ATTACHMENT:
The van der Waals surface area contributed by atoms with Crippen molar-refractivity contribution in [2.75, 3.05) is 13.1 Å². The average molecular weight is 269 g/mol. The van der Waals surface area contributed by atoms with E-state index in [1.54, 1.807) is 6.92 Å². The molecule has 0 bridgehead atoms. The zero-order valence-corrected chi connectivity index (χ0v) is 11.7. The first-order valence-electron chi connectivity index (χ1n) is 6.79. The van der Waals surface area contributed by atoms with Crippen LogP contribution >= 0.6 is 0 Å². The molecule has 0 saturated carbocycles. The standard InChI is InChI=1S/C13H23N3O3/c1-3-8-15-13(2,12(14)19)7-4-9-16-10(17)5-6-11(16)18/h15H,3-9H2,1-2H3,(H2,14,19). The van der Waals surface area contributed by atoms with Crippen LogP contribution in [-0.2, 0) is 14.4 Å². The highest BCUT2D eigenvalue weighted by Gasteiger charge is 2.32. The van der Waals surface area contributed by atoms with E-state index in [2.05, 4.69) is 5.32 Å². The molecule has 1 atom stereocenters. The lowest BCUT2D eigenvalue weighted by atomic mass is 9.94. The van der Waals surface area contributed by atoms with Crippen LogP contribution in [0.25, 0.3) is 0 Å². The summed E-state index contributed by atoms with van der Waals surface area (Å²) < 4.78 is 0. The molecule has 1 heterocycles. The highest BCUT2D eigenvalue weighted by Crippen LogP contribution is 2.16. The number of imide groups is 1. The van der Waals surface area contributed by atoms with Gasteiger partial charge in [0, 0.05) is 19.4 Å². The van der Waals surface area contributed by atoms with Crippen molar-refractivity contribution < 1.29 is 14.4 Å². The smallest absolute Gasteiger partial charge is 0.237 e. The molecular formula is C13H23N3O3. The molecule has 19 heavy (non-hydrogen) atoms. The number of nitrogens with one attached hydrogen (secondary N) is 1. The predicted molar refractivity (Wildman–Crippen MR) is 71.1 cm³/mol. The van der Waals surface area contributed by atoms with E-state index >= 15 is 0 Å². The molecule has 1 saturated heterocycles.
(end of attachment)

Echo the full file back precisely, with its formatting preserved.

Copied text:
The van der Waals surface area contributed by atoms with Crippen molar-refractivity contribution in [2.75, 3.05) is 13.1 Å². The average molecular weight is 269 g/mol. The van der Waals surface area contributed by atoms with E-state index in [1.54, 1.807) is 6.92 Å². The molecule has 0 bridgehead atoms. The zero-order valence-corrected chi connectivity index (χ0v) is 11.7. The first-order valence-electron chi connectivity index (χ1n) is 6.79. The van der Waals surface area contributed by atoms with Crippen LogP contribution >= 0.6 is 0 Å². The molecule has 0 saturated carbocycles. The standard InChI is InChI=1S/C13H23N3O3/c1-3-8-15-13(2,12(14)19)7-4-9-16-10(17)5-6-11(16)18/h15H,3-9H2,1-2H3,(H2,14,19). The van der Waals surface area contributed by atoms with Crippen LogP contribution in [-0.2, 0) is 14.4 Å². The highest BCUT2D eigenvalue weighted by Gasteiger charge is 2.32. The van der Waals surface area contributed by atoms with E-state index in [2.05, 4.69) is 5.32 Å². The molecule has 1 atom stereocenters. The lowest BCUT2D eigenvalue weighted by atomic mass is 9.94. The van der Waals surface area contributed by atoms with Crippen LogP contribution in [0.25, 0.3) is 0 Å². The summed E-state index contributed by atoms with van der Waals surface area (Å²) < 4.78 is 0. The molecule has 1 heterocycles. The highest BCUT2D eigenvalue weighted by Crippen LogP contribution is 2.16. The number of imide groups is 1. The van der Waals surface area contributed by atoms with Gasteiger partial charge in [0, 0.05) is 19.4 Å². The van der Waals surface area contributed by atoms with Crippen molar-refractivity contribution < 1.29 is 14.4 Å². The smallest absolute Gasteiger partial charge is 0.237 e. The molecular formula is C13H23N3O3. The molecule has 19 heavy (non-hydrogen) atoms. The number of nitrogens with one attached hydrogen (secondary N) is 1. The predicted molar refractivity (Wildman–Crippen MR) is 71.1 cm³/mol. The van der Waals surface area contributed by atoms with E-state index >= 15 is 0 Å². The molecule has 1 saturated heterocycles.